“I’m looking for that old New York flavor that you don’t see anymore,” an nameless narrator says in a YouTube clip entitled “Eisenberg’s Sandwich Shop – Open 1929 and still going strong.” In shaky footage, filmed in 1991 at the Jewish-style lunch counter close to the Flatiron Building, a few good-natured soda jerks indulge questions on their work between answering calls on a rotary telephone and shovelling ice into plastic cups, dutifully sustaining a disappearing means of life.
For authorized causes, the identify Eisenberg’s couldn’t be revived together with the area; when the place opened, in 1928, it was known as S&P Sandwich Shop.
Thirty years later, the rotary telephone wants a brand new ringer and the place is below new administration, and but: the prognosis for that previous New York taste is nice. If Eisenberg’s by no means achieved the worldwide acclaim of, say, Katz’s or the Carnegie Deli, it earned a cult following with its tuna melts and matzo-ball soup, and, extra vital, by by no means seeming to alter a smidge. When, in 2021, the constructing’s landlord sought a brand new tenant to hold the torch (the earlier one reportedly defaulted on the hire), dozens utilized. From amongst them, the best attainable victors emerged: Eric Finkelstein and Matt Ross, the sandwich consultants and playful nostalgists behind Court Street Grocers and the HiHi Room.
With their newest enterprise, Finkelstein and Ross are proving to be gifted preservationists in addition to savvy restaurateurs. For authorized causes, they needed to drop Eisenberg’s as a reputation, however historic analysis solved the issue: earlier than it was Eisenberg’s, it was briefly known as S&P Sandwich Shop, after the founders. This reinstatement is only one instance of the pair’s deft efforts to distill the store to its essence. They rehired long-term employees members, comparable to Jodi Freedman-Viera, who had labored the register for round fifteen years. They spruced up the inside, however not a lot that it doesn’t look and really feel simply because it ever did: comfy and clear but decidedly worn across the edges, the unique forty-foot counter intact and lined with vinyl swivel stools. The menu has been pared down, nevertheless it nonetheless feels encyclopedic within the custom of a short-order diner, that includes roughly three dozen sandwiches, together with hamburgers. The classics haven’t been up to date a lot as painstakingly honed. “It’s like, in your brain, when you eat something, what you want it to taste like,” Ross advised me just lately. “That’s our goal.”
Plenty of New Yorkers have by no means heard of Eisenberg’s, and but it earned one thing of a cult following with its Jewish-deli requirements, together with matzo-ball soup.
I’d like, genuinely, to eat at S&P each day. Some of my happiest moments of late have been spent marvelling at the glory of dishes I’d taken without any consideration: a ripe half cantaloupe, deseeded and full of cottage cheese, a bowl of frivolously dressed iceberg lettuce topped with a scoop of egg salad, cream cheese and chopped inexperienced olives (a surprisingly thrilling mixture) on squishy white bread. I dug into rooster liver with saltines; I sipped a cherry-lime rickey so candy that my enamel ached. I ordered my first, however definitely not my final, Dusty Miller, a remarkably unphotogenic sundae, that includes vanilla ice cream, a dollop of marshmallow fluff, chocolate syrup, and malt powder. One afternoon, I used to be moved almost to tears by the sight of a bespectacled middle-aged gentleman having fun with, solo, a towering slice of carrot cake and a cup of tea whereas crocheting.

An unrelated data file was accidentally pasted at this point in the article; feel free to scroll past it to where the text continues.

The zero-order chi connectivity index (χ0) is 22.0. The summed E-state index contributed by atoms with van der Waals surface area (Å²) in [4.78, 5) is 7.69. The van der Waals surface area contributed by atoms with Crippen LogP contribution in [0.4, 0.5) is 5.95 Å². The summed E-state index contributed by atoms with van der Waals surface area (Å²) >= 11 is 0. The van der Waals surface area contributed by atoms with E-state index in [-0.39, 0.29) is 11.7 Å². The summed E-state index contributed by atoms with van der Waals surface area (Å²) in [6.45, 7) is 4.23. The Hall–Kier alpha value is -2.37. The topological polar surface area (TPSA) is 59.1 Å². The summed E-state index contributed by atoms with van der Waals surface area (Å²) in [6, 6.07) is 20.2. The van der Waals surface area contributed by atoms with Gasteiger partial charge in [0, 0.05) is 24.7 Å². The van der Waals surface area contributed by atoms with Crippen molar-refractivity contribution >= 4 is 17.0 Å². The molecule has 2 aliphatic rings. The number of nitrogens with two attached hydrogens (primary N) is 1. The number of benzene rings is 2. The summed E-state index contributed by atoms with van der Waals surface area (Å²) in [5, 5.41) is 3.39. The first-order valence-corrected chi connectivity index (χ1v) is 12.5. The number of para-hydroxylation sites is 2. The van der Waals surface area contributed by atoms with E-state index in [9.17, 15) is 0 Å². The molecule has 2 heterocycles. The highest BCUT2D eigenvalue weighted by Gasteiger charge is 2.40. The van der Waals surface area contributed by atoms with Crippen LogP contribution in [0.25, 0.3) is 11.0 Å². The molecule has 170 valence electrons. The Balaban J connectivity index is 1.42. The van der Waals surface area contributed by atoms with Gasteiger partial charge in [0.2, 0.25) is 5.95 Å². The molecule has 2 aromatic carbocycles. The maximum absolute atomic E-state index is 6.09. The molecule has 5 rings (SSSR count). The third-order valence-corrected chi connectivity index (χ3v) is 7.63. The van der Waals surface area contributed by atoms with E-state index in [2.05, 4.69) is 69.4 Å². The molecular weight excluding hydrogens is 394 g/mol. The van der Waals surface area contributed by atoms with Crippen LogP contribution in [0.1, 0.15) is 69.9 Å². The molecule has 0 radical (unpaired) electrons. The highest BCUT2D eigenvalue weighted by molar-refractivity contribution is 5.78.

The new proprietors have resisted the temptation to raise any of the common-or-garden choices, focussing as a substitute on honing classics to their purest essence.
Look as much as the left whereas sitting at the counter and you’ll see, the place the ceiling drops, a tiny, ancient-looking door with an indication that reads “no admittance.” I’d been to Eisenberg’s many occasions; how had I by no means observed that earlier than? The reply was that it was solely just lately put in, a cheeky design flourish, to cowl an air-conditioning hatch. “A number of people have said, ‘I’m so glad you guys left that door there,’ ” Finkelstein advised me, laughing. “On Instagram, people have posted things like, ‘So glad they kept the cottage fries,’ or ‘The pastrami is exactly how I remember it.’ ” The cottage fries are new to the menu; the pastrami is sourced from a special producer. “It’s really interesting talking to people who have spent a lot of time in that space, much more than we ever did, and how much information is just completely misremembered,” Ross stated. “Everyone has this memory, and we’re fulfilling that memory in a weird sort of way.” (Sandwiches $6-$19.) ♦